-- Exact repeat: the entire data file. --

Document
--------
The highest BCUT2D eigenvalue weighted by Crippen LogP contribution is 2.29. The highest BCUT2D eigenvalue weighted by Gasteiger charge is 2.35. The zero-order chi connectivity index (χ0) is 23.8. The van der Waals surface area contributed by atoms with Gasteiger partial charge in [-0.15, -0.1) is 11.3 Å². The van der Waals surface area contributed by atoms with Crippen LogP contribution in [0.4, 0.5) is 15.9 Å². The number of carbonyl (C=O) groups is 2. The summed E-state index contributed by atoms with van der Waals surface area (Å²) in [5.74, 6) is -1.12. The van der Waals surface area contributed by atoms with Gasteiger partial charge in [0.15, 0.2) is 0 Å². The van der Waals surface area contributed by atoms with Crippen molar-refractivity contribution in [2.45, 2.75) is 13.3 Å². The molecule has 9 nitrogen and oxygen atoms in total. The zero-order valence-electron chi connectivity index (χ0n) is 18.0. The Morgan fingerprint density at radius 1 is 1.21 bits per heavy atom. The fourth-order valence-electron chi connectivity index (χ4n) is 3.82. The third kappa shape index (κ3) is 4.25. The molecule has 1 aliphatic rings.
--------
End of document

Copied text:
The highest BCUT2D eigenvalue weighted by Crippen LogP contribution is 2.29. The highest BCUT2D eigenvalue weighted by Gasteiger charge is 2.35. The zero-order chi connectivity index (χ0) is 23.8. The van der Waals surface area contributed by atoms with Gasteiger partial charge in [-0.15, -0.1) is 11.3 Å². The van der Waals surface area contributed by atoms with Crippen LogP contribution in [0.4, 0.5) is 15.9 Å². The number of carbonyl (C=O) groups is 2. The summed E-state index contributed by atoms with van der Waals surface area (Å²) in [5.74, 6) is -1.12. The van der Waals surface area contributed by atoms with Gasteiger partial charge in [0.15, 0.2) is 0 Å². The van der Waals surface area contributed by atoms with Crippen molar-refractivity contribution in [2.45, 2.75) is 13.3 Å². The molecule has 9 nitrogen and oxygen atoms in total. The zero-order valence-electron chi connectivity index (χ0n) is 18.0. The Morgan fingerprint density at radius 1 is 1.21 bits per heavy atom. The fourth-order valence-electron chi connectivity index (χ4n) is 3.82. The third kappa shape index (κ3) is 4.25. The molecule has 1 aliphatic rings.